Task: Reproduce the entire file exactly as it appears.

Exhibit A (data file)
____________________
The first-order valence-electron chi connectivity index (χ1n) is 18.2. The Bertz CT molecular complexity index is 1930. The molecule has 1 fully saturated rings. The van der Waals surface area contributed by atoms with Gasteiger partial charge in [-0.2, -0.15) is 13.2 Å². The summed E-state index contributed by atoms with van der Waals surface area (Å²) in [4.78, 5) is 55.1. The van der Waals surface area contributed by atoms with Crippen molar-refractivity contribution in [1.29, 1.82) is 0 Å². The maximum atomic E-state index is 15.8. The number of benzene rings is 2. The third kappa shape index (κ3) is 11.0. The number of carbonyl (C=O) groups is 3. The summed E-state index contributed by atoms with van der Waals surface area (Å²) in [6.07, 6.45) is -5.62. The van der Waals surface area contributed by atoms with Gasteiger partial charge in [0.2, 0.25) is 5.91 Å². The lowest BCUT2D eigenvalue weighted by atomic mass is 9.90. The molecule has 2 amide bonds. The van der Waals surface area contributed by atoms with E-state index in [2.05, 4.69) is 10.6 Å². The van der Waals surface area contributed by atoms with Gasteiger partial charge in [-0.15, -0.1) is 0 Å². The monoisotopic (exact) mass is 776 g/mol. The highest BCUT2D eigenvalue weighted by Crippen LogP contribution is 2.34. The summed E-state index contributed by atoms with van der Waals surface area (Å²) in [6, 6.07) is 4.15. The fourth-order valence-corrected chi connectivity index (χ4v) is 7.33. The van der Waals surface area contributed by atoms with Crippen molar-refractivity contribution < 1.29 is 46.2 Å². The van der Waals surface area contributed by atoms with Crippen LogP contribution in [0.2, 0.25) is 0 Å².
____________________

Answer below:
The first-order valence-electron chi connectivity index (χ1n) is 18.2. The Bertz CT molecular complexity index is 1930. The molecule has 1 fully saturated rings. The van der Waals surface area contributed by atoms with Gasteiger partial charge in [-0.2, -0.15) is 13.2 Å². The summed E-state index contributed by atoms with van der Waals surface area (Å²) in [4.78, 5) is 55.1. The van der Waals surface area contributed by atoms with Crippen molar-refractivity contribution in [1.29, 1.82) is 0 Å². The maximum atomic E-state index is 15.8. The number of benzene rings is 2. The third kappa shape index (κ3) is 11.0. The number of carbonyl (C=O) groups is 3. The summed E-state index contributed by atoms with van der Waals surface area (Å²) in [6.07, 6.45) is -5.62. The van der Waals surface area contributed by atoms with Gasteiger partial charge in [0.2, 0.25) is 5.91 Å². The lowest BCUT2D eigenvalue weighted by atomic mass is 9.90. The molecule has 2 amide bonds. The van der Waals surface area contributed by atoms with E-state index in [2.05, 4.69) is 10.6 Å². The van der Waals surface area contributed by atoms with Gasteiger partial charge in [-0.15, -0.1) is 0 Å². The monoisotopic (exact) mass is 776 g/mol. The highest BCUT2D eigenvalue weighted by Crippen LogP contribution is 2.34. The summed E-state index contributed by atoms with van der Waals surface area (Å²) in [6, 6.07) is 4.15. The fourth-order valence-corrected chi connectivity index (χ4v) is 7.33. The van der Waals surface area contributed by atoms with Crippen molar-refractivity contribution < 1.29 is 46.2 Å². The van der Waals surface area contributed by atoms with Crippen LogP contribution in [0.2, 0.25) is 0 Å².